Just one short month ago, Tropical Storm Emily — a weak tropical cyclone that didn't even cross over South Florida — dumped enough water in South Beach to ruin dozens of cars and flood several restaurants. After Tuesday's announcement that Hurricane Irma is now a Category 5 storm, Miami Beach officials are trying to keep residents calm while making preparations for a worst-case scenario.
City workers are adding back-up generators to flood pumps around the Beach but also warning that the system isn't designed for a massive hurricane. Residents should be prepared to evacuate, they say.
"Please know that staff is hard at work preparing for the worst," City Manager Jimmy Morales wrote in a Tuesday-morning email to top leadership. "Hopefully, we can dodge this bullet, but we won't know that until it is too late."
In his message, Morales says each of the city's permanent pumps has been assigned a temporary generator, adding that 22 additional fuel-operated pumps will be temporarily positioned around Miami Beach. The caveat is that the pumps aren't meant to handle the pressure of a major storm, let alone a Category 5 hurricane.
"The pumps will be working overtime and do everything they can to keep the roadways clear the best they can, but at the same time, we live on a barrier island," Commissioner Michael Grieco tells New Times. "Even if the storm doesn't hit us directly, there will still be a significant storm surge and significant rainfall. We need to prepare for that. There will be some flooding."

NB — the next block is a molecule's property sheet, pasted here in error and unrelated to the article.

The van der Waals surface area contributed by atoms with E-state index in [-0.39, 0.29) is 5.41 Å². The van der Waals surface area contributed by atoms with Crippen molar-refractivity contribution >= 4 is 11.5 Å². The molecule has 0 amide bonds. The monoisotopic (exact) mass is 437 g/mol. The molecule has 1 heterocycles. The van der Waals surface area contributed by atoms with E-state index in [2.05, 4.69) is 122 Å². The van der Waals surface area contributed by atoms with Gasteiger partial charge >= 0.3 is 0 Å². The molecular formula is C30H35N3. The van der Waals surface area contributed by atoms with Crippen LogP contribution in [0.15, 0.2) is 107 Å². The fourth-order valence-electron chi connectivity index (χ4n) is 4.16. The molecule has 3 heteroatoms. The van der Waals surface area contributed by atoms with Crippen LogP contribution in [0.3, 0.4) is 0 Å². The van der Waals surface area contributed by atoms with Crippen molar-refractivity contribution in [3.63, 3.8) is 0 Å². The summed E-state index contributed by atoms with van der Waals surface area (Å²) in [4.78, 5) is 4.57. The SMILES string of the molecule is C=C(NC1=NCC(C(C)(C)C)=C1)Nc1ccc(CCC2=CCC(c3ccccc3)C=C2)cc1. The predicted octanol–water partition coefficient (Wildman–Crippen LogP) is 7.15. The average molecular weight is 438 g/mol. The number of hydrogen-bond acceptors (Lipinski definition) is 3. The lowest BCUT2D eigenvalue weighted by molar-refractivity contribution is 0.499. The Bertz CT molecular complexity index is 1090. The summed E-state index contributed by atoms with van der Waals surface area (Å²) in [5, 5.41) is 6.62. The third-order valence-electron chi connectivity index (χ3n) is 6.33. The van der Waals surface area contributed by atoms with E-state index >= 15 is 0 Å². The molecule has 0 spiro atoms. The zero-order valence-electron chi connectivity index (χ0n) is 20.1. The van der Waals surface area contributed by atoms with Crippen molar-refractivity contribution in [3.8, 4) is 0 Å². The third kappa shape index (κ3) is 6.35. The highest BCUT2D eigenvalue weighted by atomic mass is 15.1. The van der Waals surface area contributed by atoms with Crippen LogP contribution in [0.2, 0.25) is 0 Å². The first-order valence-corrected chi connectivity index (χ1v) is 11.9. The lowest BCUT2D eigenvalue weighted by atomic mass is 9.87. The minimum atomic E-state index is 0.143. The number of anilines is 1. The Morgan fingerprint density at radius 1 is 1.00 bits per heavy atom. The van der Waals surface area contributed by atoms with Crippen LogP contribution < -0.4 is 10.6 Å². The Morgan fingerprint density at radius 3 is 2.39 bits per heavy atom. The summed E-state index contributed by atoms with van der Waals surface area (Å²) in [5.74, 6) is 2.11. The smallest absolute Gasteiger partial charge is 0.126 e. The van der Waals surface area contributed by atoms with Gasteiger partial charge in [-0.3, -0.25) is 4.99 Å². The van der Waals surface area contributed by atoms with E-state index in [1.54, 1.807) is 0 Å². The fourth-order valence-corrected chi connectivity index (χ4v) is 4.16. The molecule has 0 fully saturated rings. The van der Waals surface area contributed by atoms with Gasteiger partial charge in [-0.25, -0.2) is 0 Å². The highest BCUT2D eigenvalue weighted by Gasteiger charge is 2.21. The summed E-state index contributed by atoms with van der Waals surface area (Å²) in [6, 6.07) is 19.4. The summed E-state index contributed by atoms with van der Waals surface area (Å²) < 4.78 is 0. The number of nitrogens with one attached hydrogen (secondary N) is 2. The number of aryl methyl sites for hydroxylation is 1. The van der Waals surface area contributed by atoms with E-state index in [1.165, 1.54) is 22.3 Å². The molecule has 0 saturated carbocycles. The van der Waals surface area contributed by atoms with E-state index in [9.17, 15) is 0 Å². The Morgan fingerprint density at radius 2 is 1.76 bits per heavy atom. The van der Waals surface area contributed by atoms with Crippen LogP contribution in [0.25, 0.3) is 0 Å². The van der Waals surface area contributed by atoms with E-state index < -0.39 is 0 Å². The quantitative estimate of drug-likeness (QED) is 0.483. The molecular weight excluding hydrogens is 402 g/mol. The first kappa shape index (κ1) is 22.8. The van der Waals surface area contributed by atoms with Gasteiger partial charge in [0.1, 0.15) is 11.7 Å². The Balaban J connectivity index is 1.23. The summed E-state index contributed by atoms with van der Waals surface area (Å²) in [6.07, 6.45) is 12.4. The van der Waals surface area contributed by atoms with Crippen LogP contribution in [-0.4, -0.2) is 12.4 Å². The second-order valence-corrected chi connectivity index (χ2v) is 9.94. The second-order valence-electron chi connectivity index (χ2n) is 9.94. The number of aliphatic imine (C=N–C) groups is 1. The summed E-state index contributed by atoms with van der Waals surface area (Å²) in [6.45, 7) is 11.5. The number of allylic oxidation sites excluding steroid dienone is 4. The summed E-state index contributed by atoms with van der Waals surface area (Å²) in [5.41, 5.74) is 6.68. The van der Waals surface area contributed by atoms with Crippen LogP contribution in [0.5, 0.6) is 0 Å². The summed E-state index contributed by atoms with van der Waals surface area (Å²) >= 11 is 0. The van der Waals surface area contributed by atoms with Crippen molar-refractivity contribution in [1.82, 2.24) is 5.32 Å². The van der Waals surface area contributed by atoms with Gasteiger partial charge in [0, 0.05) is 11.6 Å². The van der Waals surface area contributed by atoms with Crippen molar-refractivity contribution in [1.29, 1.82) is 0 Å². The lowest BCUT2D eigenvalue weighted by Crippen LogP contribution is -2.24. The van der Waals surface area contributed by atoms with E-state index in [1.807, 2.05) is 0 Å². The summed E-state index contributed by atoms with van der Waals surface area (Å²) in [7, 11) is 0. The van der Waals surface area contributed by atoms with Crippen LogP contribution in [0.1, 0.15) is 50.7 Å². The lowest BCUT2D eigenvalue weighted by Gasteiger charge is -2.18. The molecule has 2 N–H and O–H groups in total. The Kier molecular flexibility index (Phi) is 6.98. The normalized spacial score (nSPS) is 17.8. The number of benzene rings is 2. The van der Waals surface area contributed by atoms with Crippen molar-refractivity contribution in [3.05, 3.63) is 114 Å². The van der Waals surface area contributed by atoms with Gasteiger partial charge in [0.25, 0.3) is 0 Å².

As of Tuesday morning, the city was preparing to hand out sandbags to residents and business owners, with information on pick-up locations expected to be released by Wednesday. As always, Miami Beach will open its municipal garages for free so residents can get their cars off the street.
Commissioner Kristen Rosen Gonzalez says evacuations could begin as early as Wednesday if the storm's path heads toward Miami Beach.
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"We’re waiting right now obviously to see if we're getting a hit. We're going to have to do whatever we can to evacuate the seniors and those who can't evacuate themselves," she says.
The city has begun working on a plan to help get homeless residents off the Beach and into shelters, according to Rosen Gonzalez and Grieco. City workers have also been trimming trees ahead of the storm. Grieco says he is working to make sure construction materials from sites around the city are secured or moved to prevent them from becoming projectiles in heavy winds.
Residents who want to be extra-prepared can download the city's hurricane preparation guide and make plans for a possible evacuation.
"The message I'm sending out to people is not to do the thing where you go, 'Oh, it might not hit us, so I don't want to do all this work and then it doesn't happen,'" Grieco says. "We need to treat every hurricane like it's a Cat 5 and it's going to hit your house."